Marilyn Manson – Deep Six

3. FarmikosFarmikos

The debut album from ex-Ozzy guitarist Joe Holmes and crew is nothing short of outstanding. Lead singer Robbie Locke brings Chris Cornell to mind with his raspy range, Metallica’s Rob Trujillo lends his axe to the crew, and Joe with his killer lyrics and fretwork bring this all home in one can’t miss package. Can’t wait for them to put together a touring lineup and hitting the road. Meanwhile, they’re already working on the followup to this future classic.

Farmikos – Scapegoat

4. Ghost – Meliora

I didn’t get Ghost before this, either. Okay, the costumes were cool but what else ya got? Well, then I heard the first single off this album (Pinnacle to the Pit), and they had me hooked immediately. This is a band that thrives on their theatrical live shows and tight metal riffs and grooves, and for maybe the first time, mixer Andy Wallace brought the essence of Ghost to light. The melodic, anti-metal vocals throw some people off, but it’s a nod to the Swedish band’s AOR upbringing, listening to bands like Fleetwood Mac and Kansas at the same time as Swedish heavy metal. It’s like hearing ABBA and Children of Bodom together. I did see them live, and they rock hard. They also thrive on the theatricality, but not in a pyro pot kind of way. Just taking the church of music metaphor to the nines. Definitely worth seeing.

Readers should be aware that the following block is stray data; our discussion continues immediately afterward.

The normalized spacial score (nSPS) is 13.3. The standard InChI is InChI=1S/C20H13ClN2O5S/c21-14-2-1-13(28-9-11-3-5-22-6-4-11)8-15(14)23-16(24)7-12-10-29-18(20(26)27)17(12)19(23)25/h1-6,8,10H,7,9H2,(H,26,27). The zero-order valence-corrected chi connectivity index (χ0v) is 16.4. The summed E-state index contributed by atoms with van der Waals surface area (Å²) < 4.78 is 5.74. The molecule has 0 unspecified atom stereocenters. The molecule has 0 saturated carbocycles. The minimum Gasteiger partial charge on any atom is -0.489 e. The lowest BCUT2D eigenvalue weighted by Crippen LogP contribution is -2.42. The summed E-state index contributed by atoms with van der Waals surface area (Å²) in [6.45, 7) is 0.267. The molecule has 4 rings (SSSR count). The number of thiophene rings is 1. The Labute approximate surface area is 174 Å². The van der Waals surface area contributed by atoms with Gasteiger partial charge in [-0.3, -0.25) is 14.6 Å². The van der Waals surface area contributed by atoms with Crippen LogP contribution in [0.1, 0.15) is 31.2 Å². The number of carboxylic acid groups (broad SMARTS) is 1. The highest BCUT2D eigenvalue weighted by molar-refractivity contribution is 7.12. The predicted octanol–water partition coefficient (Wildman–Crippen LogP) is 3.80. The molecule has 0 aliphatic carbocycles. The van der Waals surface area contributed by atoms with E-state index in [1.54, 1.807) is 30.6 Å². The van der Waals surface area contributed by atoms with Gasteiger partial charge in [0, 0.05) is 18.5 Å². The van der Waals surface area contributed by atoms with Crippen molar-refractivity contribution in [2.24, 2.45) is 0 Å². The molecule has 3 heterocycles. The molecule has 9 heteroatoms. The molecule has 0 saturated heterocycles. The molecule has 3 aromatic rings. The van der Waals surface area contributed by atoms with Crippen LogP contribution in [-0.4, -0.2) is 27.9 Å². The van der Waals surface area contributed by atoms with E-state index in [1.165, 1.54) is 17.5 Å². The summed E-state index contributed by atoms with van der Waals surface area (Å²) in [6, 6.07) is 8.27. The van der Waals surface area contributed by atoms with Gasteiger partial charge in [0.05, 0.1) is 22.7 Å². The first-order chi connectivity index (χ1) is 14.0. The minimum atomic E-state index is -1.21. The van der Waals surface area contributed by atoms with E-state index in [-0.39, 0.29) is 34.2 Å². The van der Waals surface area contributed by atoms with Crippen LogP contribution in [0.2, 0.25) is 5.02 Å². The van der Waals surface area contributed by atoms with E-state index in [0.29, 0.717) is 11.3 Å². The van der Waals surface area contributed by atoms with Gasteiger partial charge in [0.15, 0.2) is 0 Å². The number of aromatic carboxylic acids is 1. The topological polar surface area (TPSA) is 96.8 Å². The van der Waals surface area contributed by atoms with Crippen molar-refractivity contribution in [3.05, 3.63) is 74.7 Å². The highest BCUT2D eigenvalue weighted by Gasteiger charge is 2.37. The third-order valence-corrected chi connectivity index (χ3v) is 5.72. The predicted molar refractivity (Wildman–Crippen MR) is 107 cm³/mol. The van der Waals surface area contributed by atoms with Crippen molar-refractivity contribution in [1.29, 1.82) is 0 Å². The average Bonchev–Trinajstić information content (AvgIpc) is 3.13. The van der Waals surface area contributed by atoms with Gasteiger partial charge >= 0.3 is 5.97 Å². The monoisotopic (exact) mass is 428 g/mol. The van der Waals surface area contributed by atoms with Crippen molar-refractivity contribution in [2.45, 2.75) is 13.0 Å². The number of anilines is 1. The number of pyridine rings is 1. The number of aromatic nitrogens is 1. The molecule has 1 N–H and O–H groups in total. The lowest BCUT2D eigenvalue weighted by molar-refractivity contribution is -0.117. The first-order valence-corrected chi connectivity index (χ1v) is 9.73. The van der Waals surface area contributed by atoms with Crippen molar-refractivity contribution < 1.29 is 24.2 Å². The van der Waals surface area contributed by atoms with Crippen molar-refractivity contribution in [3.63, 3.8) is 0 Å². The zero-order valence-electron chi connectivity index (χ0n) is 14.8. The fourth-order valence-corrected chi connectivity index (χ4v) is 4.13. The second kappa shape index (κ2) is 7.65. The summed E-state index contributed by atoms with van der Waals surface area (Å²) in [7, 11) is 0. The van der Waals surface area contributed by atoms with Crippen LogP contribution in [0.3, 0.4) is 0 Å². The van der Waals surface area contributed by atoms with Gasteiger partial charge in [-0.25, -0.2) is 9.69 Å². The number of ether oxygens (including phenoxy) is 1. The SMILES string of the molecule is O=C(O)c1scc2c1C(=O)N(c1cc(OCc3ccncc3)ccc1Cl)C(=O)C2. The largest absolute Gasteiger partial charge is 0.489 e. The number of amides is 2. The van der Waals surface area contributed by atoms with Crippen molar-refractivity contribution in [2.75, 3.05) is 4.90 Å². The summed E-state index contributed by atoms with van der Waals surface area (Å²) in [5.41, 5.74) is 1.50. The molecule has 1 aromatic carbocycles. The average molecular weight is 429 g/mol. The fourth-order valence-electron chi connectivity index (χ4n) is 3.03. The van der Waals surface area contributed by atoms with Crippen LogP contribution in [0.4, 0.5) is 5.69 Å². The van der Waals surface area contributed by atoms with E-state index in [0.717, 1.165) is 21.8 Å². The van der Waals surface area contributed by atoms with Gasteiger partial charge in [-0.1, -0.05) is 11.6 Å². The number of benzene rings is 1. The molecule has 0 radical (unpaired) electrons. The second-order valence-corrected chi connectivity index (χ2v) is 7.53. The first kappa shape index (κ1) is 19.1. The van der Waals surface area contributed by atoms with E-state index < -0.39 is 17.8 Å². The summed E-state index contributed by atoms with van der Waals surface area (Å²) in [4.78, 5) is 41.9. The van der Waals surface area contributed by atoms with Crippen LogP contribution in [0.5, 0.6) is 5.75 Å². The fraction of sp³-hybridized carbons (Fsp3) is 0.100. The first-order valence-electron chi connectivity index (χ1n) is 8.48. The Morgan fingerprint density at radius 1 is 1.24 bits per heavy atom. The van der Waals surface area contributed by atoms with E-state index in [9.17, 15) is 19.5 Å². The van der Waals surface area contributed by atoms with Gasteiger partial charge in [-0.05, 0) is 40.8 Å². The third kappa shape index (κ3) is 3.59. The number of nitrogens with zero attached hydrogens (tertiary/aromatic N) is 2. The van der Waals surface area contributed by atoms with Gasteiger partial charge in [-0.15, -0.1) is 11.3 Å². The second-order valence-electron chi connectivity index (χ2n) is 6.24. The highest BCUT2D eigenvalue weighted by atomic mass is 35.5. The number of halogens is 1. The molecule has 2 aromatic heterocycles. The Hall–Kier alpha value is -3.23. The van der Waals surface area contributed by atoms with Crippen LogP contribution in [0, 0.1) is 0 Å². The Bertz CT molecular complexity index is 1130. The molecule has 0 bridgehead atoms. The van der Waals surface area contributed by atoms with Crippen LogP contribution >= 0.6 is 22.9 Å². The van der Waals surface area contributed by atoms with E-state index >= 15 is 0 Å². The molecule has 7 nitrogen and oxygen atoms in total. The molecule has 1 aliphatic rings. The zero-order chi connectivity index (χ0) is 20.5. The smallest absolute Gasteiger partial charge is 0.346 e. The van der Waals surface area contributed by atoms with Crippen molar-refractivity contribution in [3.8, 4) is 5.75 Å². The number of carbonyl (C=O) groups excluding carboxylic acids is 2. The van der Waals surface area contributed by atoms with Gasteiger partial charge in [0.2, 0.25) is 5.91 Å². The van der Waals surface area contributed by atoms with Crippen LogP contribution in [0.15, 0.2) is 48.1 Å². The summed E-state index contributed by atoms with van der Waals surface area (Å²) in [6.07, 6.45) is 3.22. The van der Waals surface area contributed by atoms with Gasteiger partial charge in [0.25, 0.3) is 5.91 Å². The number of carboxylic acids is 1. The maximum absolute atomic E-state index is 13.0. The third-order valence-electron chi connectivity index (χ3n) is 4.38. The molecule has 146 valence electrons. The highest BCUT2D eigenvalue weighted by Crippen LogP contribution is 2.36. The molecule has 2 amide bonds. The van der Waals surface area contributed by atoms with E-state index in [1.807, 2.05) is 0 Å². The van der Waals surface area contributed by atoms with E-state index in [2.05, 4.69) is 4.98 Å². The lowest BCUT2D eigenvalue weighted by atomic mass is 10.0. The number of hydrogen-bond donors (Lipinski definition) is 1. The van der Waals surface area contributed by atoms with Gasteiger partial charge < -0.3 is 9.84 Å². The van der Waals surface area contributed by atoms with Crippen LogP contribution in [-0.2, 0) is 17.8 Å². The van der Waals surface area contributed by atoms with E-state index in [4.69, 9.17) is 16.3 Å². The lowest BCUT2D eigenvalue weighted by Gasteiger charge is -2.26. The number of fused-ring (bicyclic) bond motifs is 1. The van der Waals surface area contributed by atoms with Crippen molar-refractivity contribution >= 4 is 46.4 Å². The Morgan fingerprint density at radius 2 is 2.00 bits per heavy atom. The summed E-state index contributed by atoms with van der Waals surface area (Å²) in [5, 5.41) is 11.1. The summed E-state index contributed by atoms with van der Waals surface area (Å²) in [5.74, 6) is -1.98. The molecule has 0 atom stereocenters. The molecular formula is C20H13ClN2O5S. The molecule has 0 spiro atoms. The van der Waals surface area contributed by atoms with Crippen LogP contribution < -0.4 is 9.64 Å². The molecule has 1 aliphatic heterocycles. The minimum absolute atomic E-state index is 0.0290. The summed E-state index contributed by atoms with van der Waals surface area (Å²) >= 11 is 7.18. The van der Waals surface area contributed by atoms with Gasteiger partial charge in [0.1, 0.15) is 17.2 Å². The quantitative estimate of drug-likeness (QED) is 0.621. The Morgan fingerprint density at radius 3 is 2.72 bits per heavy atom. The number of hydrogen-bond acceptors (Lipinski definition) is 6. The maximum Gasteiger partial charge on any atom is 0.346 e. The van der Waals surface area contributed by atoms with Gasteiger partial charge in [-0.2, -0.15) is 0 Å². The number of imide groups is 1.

Ghost – Cirice

5. The Devil in CaliforniaLonger Ride Down

Local San Francisco hard rockers with a debut that is world-class in scope and execution. I know most people reading this haven’t heard of The Devil in California yet, but I have a feeling you will before long. They’re the kind of band that blows away headliners when they open. Led by vocal powerhouse Tony Malson, and featuring a dual attack from guitarists Jamie Cronander and Snake (ex of Skinlab), with Matt Stewart bringing both the bottom end and the high harmonies while Eddie Colmenares lays down the driving beat. The mix of talents and experience makes them sound like they’ve been around forever, but they manage to bring both maturity and freshness to the southern rock style. Fans of Winery Dogs, Black Label Society, Down, and Motor Sister will dig these guys.

Devil in California – Black Hand

Honorable mention: Motor Sister – Ride